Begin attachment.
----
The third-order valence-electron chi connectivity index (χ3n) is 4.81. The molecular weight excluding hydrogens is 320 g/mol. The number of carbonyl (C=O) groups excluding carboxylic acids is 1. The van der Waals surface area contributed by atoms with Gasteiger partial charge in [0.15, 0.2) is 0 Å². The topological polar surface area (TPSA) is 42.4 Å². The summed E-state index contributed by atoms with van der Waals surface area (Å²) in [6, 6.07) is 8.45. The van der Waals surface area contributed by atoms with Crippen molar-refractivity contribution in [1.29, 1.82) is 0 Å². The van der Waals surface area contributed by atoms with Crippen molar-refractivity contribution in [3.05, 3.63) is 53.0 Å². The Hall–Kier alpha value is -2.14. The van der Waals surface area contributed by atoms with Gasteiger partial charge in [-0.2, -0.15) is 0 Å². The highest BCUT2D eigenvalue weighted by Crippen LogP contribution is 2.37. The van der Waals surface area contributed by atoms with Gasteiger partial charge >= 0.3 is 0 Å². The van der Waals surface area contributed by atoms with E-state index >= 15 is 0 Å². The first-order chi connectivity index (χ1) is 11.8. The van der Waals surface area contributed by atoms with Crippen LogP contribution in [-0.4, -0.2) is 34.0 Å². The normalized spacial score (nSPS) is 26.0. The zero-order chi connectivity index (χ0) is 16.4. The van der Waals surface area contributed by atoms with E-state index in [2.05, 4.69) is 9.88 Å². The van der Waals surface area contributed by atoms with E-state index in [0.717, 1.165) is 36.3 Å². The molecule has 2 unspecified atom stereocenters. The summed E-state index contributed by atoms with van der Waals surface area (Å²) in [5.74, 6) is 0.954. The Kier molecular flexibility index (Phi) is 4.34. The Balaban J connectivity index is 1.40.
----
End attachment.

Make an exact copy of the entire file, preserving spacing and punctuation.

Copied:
The third-order valence-electron chi connectivity index (χ3n) is 4.81. The molecular weight excluding hydrogens is 320 g/mol. The number of carbonyl (C=O) groups excluding carboxylic acids is 1. The van der Waals surface area contributed by atoms with Gasteiger partial charge in [0.15, 0.2) is 0 Å². The topological polar surface area (TPSA) is 42.4 Å². The summed E-state index contributed by atoms with van der Waals surface area (Å²) in [6, 6.07) is 8.45. The van der Waals surface area contributed by atoms with Crippen molar-refractivity contribution in [1.29, 1.82) is 0 Å². The van der Waals surface area contributed by atoms with Crippen molar-refractivity contribution in [3.05, 3.63) is 53.0 Å². The Hall–Kier alpha value is -2.14. The van der Waals surface area contributed by atoms with Gasteiger partial charge in [-0.2, -0.15) is 0 Å². The highest BCUT2D eigenvalue weighted by Crippen LogP contribution is 2.37. The van der Waals surface area contributed by atoms with Gasteiger partial charge >= 0.3 is 0 Å². The van der Waals surface area contributed by atoms with E-state index >= 15 is 0 Å². The first-order chi connectivity index (χ1) is 11.8. The van der Waals surface area contributed by atoms with Crippen LogP contribution in [-0.4, -0.2) is 34.0 Å². The normalized spacial score (nSPS) is 26.0. The zero-order chi connectivity index (χ0) is 16.4. The van der Waals surface area contributed by atoms with E-state index in [2.05, 4.69) is 9.88 Å². The van der Waals surface area contributed by atoms with E-state index in [0.717, 1.165) is 36.3 Å². The molecule has 2 unspecified atom stereocenters. The summed E-state index contributed by atoms with van der Waals surface area (Å²) in [5.74, 6) is 0.954. The Kier molecular flexibility index (Phi) is 4.34. The Balaban J connectivity index is 1.40.